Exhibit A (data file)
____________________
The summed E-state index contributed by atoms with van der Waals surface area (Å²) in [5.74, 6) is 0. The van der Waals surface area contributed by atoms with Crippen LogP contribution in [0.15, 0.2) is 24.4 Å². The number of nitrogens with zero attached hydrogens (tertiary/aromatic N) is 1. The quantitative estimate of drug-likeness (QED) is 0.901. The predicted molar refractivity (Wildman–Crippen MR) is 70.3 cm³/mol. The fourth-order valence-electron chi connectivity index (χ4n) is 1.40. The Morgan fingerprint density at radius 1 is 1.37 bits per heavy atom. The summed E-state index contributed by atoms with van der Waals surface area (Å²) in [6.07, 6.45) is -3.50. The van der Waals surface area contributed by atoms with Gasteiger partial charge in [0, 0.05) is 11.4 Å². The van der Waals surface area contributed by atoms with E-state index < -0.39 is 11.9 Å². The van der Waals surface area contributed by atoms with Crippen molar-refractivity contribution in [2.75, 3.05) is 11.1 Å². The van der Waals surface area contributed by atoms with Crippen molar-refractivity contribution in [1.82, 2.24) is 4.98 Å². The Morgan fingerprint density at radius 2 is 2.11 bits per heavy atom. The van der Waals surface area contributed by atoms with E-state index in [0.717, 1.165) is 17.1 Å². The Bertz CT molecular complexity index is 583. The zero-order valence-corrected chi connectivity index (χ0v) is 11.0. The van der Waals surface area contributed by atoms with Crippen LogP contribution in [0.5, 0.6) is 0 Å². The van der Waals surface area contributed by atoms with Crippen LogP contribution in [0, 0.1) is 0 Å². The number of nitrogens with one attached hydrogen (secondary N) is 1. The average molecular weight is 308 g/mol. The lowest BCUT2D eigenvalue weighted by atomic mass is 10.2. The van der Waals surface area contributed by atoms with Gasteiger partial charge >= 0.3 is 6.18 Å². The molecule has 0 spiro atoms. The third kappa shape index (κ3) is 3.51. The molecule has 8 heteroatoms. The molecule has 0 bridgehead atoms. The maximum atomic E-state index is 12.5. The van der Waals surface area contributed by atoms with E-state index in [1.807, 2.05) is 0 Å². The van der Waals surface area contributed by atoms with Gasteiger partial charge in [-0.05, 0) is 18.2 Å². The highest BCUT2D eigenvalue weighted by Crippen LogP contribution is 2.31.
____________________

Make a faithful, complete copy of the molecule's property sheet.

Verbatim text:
The summed E-state index contributed by atoms with van der Waals surface area (Å²) in [5.74, 6) is 0. The van der Waals surface area contributed by atoms with Crippen LogP contribution in [0.15, 0.2) is 24.4 Å². The number of nitrogens with zero attached hydrogens (tertiary/aromatic N) is 1. The quantitative estimate of drug-likeness (QED) is 0.901. The predicted molar refractivity (Wildman–Crippen MR) is 70.3 cm³/mol. The fourth-order valence-electron chi connectivity index (χ4n) is 1.40. The Morgan fingerprint density at radius 1 is 1.37 bits per heavy atom. The summed E-state index contributed by atoms with van der Waals surface area (Å²) in [6.07, 6.45) is -3.50. The van der Waals surface area contributed by atoms with Gasteiger partial charge in [0, 0.05) is 11.4 Å². The van der Waals surface area contributed by atoms with E-state index < -0.39 is 11.9 Å². The van der Waals surface area contributed by atoms with Crippen molar-refractivity contribution in [2.75, 3.05) is 11.1 Å². The van der Waals surface area contributed by atoms with Crippen molar-refractivity contribution in [1.82, 2.24) is 4.98 Å². The Morgan fingerprint density at radius 2 is 2.11 bits per heavy atom. The van der Waals surface area contributed by atoms with E-state index in [0.717, 1.165) is 17.1 Å². The Bertz CT molecular complexity index is 583. The zero-order valence-corrected chi connectivity index (χ0v) is 11.0. The van der Waals surface area contributed by atoms with Crippen LogP contribution in [0.5, 0.6) is 0 Å². The van der Waals surface area contributed by atoms with Crippen LogP contribution in [0, 0.1) is 0 Å². The number of nitrogens with one attached hydrogen (secondary N) is 1. The average molecular weight is 308 g/mol. The lowest BCUT2D eigenvalue weighted by atomic mass is 10.2. The van der Waals surface area contributed by atoms with Gasteiger partial charge >= 0.3 is 6.18 Å². The molecule has 0 spiro atoms. The third kappa shape index (κ3) is 3.51. The molecule has 8 heteroatoms. The molecule has 0 bridgehead atoms. The maximum atomic E-state index is 12.5. The van der Waals surface area contributed by atoms with E-state index in [1.807, 2.05) is 0 Å². The van der Waals surface area contributed by atoms with Gasteiger partial charge in [-0.05, 0) is 18.2 Å². The highest BCUT2D eigenvalue weighted by Crippen LogP contribution is 2.31.